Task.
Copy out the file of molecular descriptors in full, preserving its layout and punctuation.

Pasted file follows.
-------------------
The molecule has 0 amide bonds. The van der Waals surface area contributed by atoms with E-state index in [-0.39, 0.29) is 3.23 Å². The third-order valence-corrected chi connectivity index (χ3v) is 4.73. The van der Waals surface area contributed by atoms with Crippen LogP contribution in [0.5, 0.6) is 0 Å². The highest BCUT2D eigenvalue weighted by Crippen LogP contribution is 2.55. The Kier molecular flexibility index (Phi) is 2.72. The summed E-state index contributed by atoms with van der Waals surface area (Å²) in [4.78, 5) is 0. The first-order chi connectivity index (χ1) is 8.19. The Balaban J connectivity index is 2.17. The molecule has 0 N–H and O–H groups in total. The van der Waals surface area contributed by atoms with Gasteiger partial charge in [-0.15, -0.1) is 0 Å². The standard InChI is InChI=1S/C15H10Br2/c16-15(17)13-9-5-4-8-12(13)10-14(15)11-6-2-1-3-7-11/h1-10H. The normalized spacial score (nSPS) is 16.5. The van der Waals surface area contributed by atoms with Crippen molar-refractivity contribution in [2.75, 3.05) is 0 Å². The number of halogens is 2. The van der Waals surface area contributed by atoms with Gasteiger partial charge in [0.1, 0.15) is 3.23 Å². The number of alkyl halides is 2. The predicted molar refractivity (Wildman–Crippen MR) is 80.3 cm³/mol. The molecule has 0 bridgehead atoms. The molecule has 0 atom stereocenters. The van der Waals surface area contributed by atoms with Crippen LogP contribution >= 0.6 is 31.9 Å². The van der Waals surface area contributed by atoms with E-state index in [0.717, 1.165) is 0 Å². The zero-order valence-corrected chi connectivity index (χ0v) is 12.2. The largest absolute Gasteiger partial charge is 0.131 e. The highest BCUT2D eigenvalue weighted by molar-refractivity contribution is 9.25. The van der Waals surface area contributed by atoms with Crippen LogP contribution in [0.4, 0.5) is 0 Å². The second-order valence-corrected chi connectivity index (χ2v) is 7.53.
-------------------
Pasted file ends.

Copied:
The molecule has 0 amide bonds. The van der Waals surface area contributed by atoms with E-state index in [-0.39, 0.29) is 3.23 Å². The third-order valence-corrected chi connectivity index (χ3v) is 4.73. The van der Waals surface area contributed by atoms with Crippen LogP contribution in [0.5, 0.6) is 0 Å². The highest BCUT2D eigenvalue weighted by Crippen LogP contribution is 2.55. The Kier molecular flexibility index (Phi) is 2.72. The summed E-state index contributed by atoms with van der Waals surface area (Å²) in [4.78, 5) is 0. The first-order chi connectivity index (χ1) is 8.19. The Balaban J connectivity index is 2.17. The molecule has 0 N–H and O–H groups in total. The van der Waals surface area contributed by atoms with Gasteiger partial charge in [-0.15, -0.1) is 0 Å². The standard InChI is InChI=1S/C15H10Br2/c16-15(17)13-9-5-4-8-12(13)10-14(15)11-6-2-1-3-7-11/h1-10H. The normalized spacial score (nSPS) is 16.5. The van der Waals surface area contributed by atoms with Crippen molar-refractivity contribution in [2.75, 3.05) is 0 Å². The number of halogens is 2. The van der Waals surface area contributed by atoms with Gasteiger partial charge in [0.1, 0.15) is 3.23 Å². The number of alkyl halides is 2. The predicted molar refractivity (Wildman–Crippen MR) is 80.3 cm³/mol. The molecule has 0 bridgehead atoms. The molecule has 0 atom stereocenters. The van der Waals surface area contributed by atoms with Crippen LogP contribution >= 0.6 is 31.9 Å². The van der Waals surface area contributed by atoms with E-state index in [0.717, 1.165) is 0 Å². The zero-order valence-corrected chi connectivity index (χ0v) is 12.2. The largest absolute Gasteiger partial charge is 0.131 e. The highest BCUT2D eigenvalue weighted by molar-refractivity contribution is 9.25. The van der Waals surface area contributed by atoms with Crippen LogP contribution in [0.4, 0.5) is 0 Å². The second-order valence-corrected chi connectivity index (χ2v) is 7.53.